Researchers from NTU leverage high-performance computing to develop tools to assess tree health in order to prevent tree falls.

For Singapore’s thriving, lush greenery, the number of incidents of falling trees or ‘tree failure’ — the structural deterioration or breakage of any part of a tree — has tumbled by almost nine-fold over the last two decades, from 3,100 in 2000 to 339 in 2020. While it is impossible to completely prevent tree-related incidents, researchers are working on new technologies to minimize the number of incidents.

Radar, ultrasound and electrical resistivity technologies are currently being used for non-destructive tree health assessments to detect structural defects such as cracks, decays and cavities inside tree trunks. However, these technologies are both labour and time-intensive therefore limiting their use for regular health monitoring of trees and may not be optimal for screening tree health on a massive scale.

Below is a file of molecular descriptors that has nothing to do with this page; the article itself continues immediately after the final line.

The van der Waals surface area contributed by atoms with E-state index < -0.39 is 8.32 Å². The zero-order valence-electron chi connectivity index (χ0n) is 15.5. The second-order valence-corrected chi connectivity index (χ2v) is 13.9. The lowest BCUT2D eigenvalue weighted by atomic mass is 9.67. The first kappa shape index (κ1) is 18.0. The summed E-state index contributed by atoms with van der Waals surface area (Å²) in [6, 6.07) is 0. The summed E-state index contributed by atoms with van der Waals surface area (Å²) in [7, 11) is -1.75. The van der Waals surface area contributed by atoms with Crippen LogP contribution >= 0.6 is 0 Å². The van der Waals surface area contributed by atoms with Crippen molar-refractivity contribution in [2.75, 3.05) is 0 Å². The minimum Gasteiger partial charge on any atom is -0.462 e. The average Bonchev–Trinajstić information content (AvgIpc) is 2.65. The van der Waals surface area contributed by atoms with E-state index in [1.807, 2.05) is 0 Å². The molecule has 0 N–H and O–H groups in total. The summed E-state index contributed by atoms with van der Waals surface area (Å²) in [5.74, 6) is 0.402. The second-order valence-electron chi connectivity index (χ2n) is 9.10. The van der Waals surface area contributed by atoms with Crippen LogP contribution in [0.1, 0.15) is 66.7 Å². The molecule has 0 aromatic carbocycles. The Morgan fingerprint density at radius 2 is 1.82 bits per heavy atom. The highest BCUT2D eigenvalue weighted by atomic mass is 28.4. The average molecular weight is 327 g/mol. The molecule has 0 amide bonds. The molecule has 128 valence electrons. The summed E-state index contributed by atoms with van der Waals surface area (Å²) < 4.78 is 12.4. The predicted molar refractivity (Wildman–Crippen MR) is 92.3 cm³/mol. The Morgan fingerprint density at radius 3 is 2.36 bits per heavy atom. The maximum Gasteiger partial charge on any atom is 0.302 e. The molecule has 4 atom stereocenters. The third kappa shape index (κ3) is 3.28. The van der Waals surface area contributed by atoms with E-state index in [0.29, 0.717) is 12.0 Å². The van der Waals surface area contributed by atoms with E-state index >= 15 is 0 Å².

To overcome the current drawbacks of regular tree health assessments, a team of researchers from Nanyang Technological University (NTU) Singapore’s School of Electrical and Electronic Engineering are tapping on NSCC’s supercomputing resources to develop a deep learning-augmented microwave radar system for rapid detection of tree defects and imaging of tree interiors.

Unlike the current technologies that leverage circular scans around tree trunks, the developed radar allows scans to be performed in a straight trajectory centimetres away from the tree trunks. This reduces the time and labour costs involved in conventional measurement techniques. The system then processes the measured signal strengths through advanced signal processing and deep learning techniques to assess the health condition of the tree, i.e. whether it is healthy or has a cavity or decay inside. Once trees with defects are spotted, the developed radar would then image the tree interior via image processing and deep learning techniques and provide information on the severity of defects, which helps the arborists determine the next stage of action, i.e. whether to treat it or cut it down.

To find out more about the NSCC’s HPC resources and how you can tap on them, please contact [email protected].

NSCC NewsBytes June 2022

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